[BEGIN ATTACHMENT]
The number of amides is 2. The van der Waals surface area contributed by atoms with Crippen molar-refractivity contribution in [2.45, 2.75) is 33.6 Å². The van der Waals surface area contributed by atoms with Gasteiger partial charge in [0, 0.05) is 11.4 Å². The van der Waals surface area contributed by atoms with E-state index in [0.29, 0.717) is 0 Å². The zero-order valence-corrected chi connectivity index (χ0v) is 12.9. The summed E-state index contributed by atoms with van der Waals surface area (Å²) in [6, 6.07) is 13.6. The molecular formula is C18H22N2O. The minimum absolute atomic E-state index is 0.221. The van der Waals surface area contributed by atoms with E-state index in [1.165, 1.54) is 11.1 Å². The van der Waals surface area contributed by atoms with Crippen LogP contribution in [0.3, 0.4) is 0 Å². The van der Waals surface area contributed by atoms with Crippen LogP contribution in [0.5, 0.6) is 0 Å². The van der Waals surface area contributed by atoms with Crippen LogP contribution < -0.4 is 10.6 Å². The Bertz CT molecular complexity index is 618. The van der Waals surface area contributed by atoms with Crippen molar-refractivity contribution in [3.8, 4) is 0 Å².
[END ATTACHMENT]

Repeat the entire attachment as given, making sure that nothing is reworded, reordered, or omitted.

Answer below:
The number of amides is 2. The van der Waals surface area contributed by atoms with Crippen molar-refractivity contribution in [2.45, 2.75) is 33.6 Å². The van der Waals surface area contributed by atoms with Gasteiger partial charge in [0, 0.05) is 11.4 Å². The van der Waals surface area contributed by atoms with E-state index in [0.29, 0.717) is 0 Å². The zero-order valence-corrected chi connectivity index (χ0v) is 12.9. The summed E-state index contributed by atoms with van der Waals surface area (Å²) in [6, 6.07) is 13.6. The molecular formula is C18H22N2O. The minimum absolute atomic E-state index is 0.221. The van der Waals surface area contributed by atoms with E-state index in [1.165, 1.54) is 11.1 Å². The van der Waals surface area contributed by atoms with Crippen LogP contribution in [0.3, 0.4) is 0 Å². The van der Waals surface area contributed by atoms with Crippen LogP contribution in [0.5, 0.6) is 0 Å². The van der Waals surface area contributed by atoms with Crippen LogP contribution < -0.4 is 10.6 Å². The Bertz CT molecular complexity index is 618. The van der Waals surface area contributed by atoms with Crippen molar-refractivity contribution in [3.8, 4) is 0 Å².